Effect of COVID-19 on Breast Cancer Screening
Routine cancer screening – including breast cancer screening with mammography – saves lives. Cancer screening uses sophisticated medical technology to detect signs of cancer, often before the patient experiences any signs or symptoms of cancer. Detecting cancer early through screening is important, as cancer is easier to treat while it is in its earliest stages.
When COVID-19 hit the United States in early 2020, though, many people put off their routine cancer screening tests. In fact, an estimated 9.4 million screening tests that normally would have taken place in 2021 didn't happen, according to the National Cancer Institute. Many people took the advice of the Centers for Medicare & Medicaid Services (CMS) to consider postponing their preventive care visits and screening during the height of the pandemic. Other patients postponed their screening because they were afraid of contracting COVID. Some healthcare systems began delaying screening so that they could focus their resources on treating COVID patients.
Medical experts worry that those missed screening tests could have dire consequences, such as cancers being diagnoses in later stages, when they are more difficult to treat. Cancer is a serious condition in which abnormal cells divide rapidly and spread to other parts of the body. In its early stages, breast cancer is localized to breast tissue, which makes it easy to treat. As breast cancer progresses to later stages, abnormal breast cells spread outside of the breast tissue and become harder to treat.
Except for skin cancer, breast cancer is the most common type of cancer in women living in the United States, according to the American Cancer Society. Breast cancer accounts for about 30 percent of all new cancers in females annually.
Doctors use breast cancer screening with mammography to detect signs of breast cancer in patients who do not show any signs or symptoms of this cancer. When patients experience unusual breast changes, such as lump, nipple discharge, pain, change in breast shape or size, or has had breast cancer in the past, doctors may order diagnostic mammograms.
New Study Shows COVID Reduced Breast Cancer Screenings
In a recent study, researchers explored the effects COVID-19 had on breast cancer screening outcomes. The team of scientists used data available in the National Mammography Database (NMD), which is a database maintained by the American College of Radiology. The NMD includes 5.6 million screening mammograms, 1.2 million diagnostic mammograms, 200,000 breast biopsies and 70,000 cancer diagnoses. The NMD captures national demographic data, such as age and personal history of breast cancer. This data helps researchers and other medical professionals gain an understanding of breast cancer screening.
The researchers focused on the effects of COVID-19 during the peak of the pandemic, from March to May of 2020, and then the COVID recovery period a year later. The scientists published their findings in the Journal of the American College of Radiology. These findings confirm what breast radiologists nationwide had experienced firsthand: major drops in screening mammograms, diagnostic mammograms, breast biopsies, and breast cancer diagnoses.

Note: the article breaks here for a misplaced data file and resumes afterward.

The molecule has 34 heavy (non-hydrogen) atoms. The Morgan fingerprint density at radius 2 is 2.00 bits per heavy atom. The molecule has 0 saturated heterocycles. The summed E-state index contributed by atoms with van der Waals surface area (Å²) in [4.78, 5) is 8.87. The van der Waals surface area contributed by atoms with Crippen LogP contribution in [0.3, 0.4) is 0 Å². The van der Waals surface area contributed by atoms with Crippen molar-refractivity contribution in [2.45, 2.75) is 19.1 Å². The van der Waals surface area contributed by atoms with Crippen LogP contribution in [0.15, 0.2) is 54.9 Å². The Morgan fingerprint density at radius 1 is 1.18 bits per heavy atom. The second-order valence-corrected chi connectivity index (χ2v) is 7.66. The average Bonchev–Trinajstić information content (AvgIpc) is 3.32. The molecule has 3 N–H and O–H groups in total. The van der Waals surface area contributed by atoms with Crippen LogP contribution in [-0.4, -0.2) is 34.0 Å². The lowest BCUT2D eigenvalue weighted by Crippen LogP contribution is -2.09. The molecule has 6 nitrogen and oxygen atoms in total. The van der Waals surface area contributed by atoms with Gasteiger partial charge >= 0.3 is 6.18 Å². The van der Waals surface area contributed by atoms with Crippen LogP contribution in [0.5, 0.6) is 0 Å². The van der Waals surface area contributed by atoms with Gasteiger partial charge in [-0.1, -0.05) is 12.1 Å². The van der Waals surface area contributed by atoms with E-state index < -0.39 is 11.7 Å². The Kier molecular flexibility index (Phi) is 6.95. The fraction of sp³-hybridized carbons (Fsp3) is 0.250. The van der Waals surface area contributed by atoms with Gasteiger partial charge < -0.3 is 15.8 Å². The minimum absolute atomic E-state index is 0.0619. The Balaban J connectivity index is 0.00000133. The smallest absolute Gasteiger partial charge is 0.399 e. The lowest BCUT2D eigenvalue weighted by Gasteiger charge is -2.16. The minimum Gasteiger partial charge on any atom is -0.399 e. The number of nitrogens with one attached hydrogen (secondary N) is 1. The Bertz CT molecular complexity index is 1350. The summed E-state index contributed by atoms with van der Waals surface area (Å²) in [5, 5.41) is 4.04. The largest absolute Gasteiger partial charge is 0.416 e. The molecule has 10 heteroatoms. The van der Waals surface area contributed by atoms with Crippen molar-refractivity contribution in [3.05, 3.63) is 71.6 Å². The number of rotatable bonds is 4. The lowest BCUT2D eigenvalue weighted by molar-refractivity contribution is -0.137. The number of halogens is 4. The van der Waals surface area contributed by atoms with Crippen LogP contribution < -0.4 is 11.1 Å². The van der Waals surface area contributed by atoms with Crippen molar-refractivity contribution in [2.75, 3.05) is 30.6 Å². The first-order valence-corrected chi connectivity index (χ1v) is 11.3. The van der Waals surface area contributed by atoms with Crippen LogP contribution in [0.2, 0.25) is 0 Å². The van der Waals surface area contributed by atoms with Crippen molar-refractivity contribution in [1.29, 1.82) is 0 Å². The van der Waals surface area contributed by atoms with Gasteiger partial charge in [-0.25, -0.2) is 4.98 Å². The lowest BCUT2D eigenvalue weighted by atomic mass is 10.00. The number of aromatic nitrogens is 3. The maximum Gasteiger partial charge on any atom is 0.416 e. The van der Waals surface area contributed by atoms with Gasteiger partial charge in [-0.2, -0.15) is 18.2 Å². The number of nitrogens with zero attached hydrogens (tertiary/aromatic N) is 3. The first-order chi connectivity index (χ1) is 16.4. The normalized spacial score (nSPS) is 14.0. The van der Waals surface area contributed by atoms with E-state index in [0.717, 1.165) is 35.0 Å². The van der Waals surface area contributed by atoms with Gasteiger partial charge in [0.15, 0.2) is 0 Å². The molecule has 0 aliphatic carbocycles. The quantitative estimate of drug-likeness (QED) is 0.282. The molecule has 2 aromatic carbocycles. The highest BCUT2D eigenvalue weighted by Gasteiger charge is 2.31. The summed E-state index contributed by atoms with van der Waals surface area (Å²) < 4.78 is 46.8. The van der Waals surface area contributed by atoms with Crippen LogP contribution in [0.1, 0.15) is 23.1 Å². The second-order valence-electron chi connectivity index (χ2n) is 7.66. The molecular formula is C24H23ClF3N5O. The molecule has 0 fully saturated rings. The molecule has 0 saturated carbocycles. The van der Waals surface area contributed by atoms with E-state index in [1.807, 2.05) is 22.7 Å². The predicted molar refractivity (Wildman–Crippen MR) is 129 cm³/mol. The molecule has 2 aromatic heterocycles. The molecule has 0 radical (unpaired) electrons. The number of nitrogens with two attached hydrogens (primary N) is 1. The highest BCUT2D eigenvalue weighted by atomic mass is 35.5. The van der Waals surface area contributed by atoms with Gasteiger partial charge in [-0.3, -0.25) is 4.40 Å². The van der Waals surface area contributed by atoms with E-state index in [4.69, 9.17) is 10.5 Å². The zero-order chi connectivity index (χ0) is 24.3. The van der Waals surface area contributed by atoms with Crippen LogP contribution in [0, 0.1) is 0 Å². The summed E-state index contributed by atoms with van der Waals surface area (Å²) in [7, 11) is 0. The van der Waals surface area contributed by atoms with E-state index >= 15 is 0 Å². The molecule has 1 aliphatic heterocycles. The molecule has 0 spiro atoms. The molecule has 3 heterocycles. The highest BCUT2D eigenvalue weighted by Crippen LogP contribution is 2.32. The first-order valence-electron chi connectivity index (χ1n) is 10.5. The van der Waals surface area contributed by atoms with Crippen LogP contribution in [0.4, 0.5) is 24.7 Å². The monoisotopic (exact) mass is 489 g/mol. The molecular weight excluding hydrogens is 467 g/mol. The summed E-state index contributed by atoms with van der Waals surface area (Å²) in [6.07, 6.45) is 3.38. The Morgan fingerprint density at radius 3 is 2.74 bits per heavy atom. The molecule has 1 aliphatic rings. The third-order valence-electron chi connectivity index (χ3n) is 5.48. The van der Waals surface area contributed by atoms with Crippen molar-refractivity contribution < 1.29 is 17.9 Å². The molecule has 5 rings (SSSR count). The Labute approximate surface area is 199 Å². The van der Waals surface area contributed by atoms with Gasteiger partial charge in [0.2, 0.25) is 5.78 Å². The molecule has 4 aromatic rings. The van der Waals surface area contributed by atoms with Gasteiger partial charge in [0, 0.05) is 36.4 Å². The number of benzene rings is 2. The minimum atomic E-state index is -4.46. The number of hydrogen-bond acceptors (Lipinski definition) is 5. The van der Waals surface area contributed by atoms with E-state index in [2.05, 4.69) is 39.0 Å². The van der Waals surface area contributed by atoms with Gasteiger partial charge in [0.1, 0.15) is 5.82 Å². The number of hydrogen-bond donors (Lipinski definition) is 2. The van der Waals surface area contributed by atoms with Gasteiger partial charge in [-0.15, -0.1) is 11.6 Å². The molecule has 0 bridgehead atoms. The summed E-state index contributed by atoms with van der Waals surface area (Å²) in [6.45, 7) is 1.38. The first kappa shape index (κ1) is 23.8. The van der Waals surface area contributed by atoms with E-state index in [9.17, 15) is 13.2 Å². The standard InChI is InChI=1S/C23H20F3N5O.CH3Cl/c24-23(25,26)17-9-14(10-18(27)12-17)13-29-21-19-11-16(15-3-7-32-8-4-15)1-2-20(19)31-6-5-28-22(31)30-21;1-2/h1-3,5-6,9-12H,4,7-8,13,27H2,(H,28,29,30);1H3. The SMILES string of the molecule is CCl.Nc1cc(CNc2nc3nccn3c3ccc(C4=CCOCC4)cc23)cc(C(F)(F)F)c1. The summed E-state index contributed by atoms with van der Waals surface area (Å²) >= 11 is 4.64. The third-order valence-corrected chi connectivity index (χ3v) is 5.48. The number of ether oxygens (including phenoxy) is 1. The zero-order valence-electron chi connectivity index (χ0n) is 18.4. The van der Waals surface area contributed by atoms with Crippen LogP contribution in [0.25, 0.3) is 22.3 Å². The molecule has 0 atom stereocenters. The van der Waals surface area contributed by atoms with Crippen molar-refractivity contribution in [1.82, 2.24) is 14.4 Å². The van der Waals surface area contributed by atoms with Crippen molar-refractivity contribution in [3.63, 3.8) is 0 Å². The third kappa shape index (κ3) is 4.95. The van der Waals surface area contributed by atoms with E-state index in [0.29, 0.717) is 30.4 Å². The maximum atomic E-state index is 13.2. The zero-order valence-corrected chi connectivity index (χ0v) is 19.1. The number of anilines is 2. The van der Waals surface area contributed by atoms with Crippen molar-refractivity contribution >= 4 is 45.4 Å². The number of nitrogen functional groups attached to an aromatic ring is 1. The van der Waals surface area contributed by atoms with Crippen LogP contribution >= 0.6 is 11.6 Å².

More specifically, the number of screening mammograms dropped by almost 65 percent during the pandemic. In April of 2020, the volume of screening mammography was less than 4 percent of its normal monthly average. The volume of diagnostic mammograms dropped to less than 58 percent of the pre-COVID period. This lack of testing translated into 51.3 percent fewer cancer diagnoses than there were before COVID hit. In other words, millions of patients had breast cancer during the coronavirus pandemic and didn't know it.
This drop in testing happened despite widespread efforts from doctors, screening centers, the American College of Radiology, and other organizations that encouraged women to safely return to breast cancer screening. Until now, very little was known about the success of their efforts.
While diagnostic mammogram levels returned to nearly normal (at 97.8 percent of the usual number of diagnostic mammograms), screening mammograms continued to lag. Unfortunately, cancer diagnoses continued to fall short of their pre-pandemic levels too. Older women and Asian women were the most reluctant to return to routine breast cancer screening.
The findings of the study, and the slow return to breast cancer screening, will likely have a significant effect on breast cancer outcomes in the future. The deficit in cancer diagnoses that started when the pandemic was at its worst continues to grow, and the dip in screening mammography utilization rates will likely continue. Failure to diagnose smaller cancers with mammography will lead to more diagnoses of late-stage cancers in the future, and this will undoubtedly lead to an increase in patient morbidity and mortality.
Researchers may not completely understand the full effect of the pandemic on screening and outcomes for many years, but all the early signs point to worsening patient outcomes. To improve screening and outcomes, radiologists and other doctors must encourage all patients, but especially Asian women and older women, to return to their pre-pandemic screening mammography practices.
The medical diagnostic imaging professionals at Radiology Affiliates Imaging encourage all women to resume mammography screening as soon as possible. As the pandemic winds down, the benefits of breast cancer screening and early detection vastly outweigh the risks of COVID-19. For more information, consult with RAI, your trusted name in diagnostic imaging.